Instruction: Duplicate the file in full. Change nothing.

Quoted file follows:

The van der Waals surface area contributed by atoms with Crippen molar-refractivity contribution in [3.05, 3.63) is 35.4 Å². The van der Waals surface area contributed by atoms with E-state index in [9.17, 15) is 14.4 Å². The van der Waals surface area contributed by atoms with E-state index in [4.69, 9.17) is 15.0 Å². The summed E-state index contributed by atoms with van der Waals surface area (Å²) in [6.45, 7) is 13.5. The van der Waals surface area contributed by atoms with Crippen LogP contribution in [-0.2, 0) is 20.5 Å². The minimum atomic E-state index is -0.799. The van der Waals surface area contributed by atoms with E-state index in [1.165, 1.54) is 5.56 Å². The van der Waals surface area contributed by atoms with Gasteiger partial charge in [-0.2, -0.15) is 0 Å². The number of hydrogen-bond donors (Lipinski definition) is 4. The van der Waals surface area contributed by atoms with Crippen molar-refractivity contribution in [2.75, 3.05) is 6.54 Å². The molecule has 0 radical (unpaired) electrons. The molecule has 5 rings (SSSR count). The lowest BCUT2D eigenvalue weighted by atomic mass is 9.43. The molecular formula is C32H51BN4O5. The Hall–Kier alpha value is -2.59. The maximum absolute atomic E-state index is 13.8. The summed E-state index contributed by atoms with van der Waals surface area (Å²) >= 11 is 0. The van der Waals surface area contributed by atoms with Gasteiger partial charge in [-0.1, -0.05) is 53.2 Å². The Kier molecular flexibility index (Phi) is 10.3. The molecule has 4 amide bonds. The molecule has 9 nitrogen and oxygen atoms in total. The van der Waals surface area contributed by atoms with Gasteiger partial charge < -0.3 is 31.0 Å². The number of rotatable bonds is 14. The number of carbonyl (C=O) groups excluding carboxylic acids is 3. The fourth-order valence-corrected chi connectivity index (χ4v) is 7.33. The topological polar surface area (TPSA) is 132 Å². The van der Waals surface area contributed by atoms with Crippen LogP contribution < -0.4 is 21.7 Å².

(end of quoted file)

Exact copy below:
The van der Waals surface area contributed by atoms with Crippen molar-refractivity contribution in [3.05, 3.63) is 35.4 Å². The van der Waals surface area contributed by atoms with E-state index in [9.17, 15) is 14.4 Å². The van der Waals surface area contributed by atoms with E-state index in [4.69, 9.17) is 15.0 Å². The summed E-state index contributed by atoms with van der Waals surface area (Å²) in [6.45, 7) is 13.5. The van der Waals surface area contributed by atoms with Crippen LogP contribution in [-0.2, 0) is 20.5 Å². The minimum atomic E-state index is -0.799. The van der Waals surface area contributed by atoms with E-state index in [1.165, 1.54) is 5.56 Å². The van der Waals surface area contributed by atoms with Gasteiger partial charge in [-0.2, -0.15) is 0 Å². The number of hydrogen-bond donors (Lipinski definition) is 4. The van der Waals surface area contributed by atoms with Crippen molar-refractivity contribution in [2.75, 3.05) is 6.54 Å². The molecule has 0 radical (unpaired) electrons. The molecule has 5 rings (SSSR count). The lowest BCUT2D eigenvalue weighted by atomic mass is 9.43. The molecular formula is C32H51BN4O5. The Hall–Kier alpha value is -2.59. The maximum absolute atomic E-state index is 13.8. The summed E-state index contributed by atoms with van der Waals surface area (Å²) >= 11 is 0. The van der Waals surface area contributed by atoms with Gasteiger partial charge in [-0.1, -0.05) is 53.2 Å². The Kier molecular flexibility index (Phi) is 10.3. The molecule has 4 amide bonds. The molecule has 9 nitrogen and oxygen atoms in total. The van der Waals surface area contributed by atoms with Gasteiger partial charge < -0.3 is 31.0 Å². The number of rotatable bonds is 14. The number of carbonyl (C=O) groups excluding carboxylic acids is 3. The fourth-order valence-corrected chi connectivity index (χ4v) is 7.33. The topological polar surface area (TPSA) is 132 Å². The van der Waals surface area contributed by atoms with Crippen LogP contribution < -0.4 is 21.7 Å².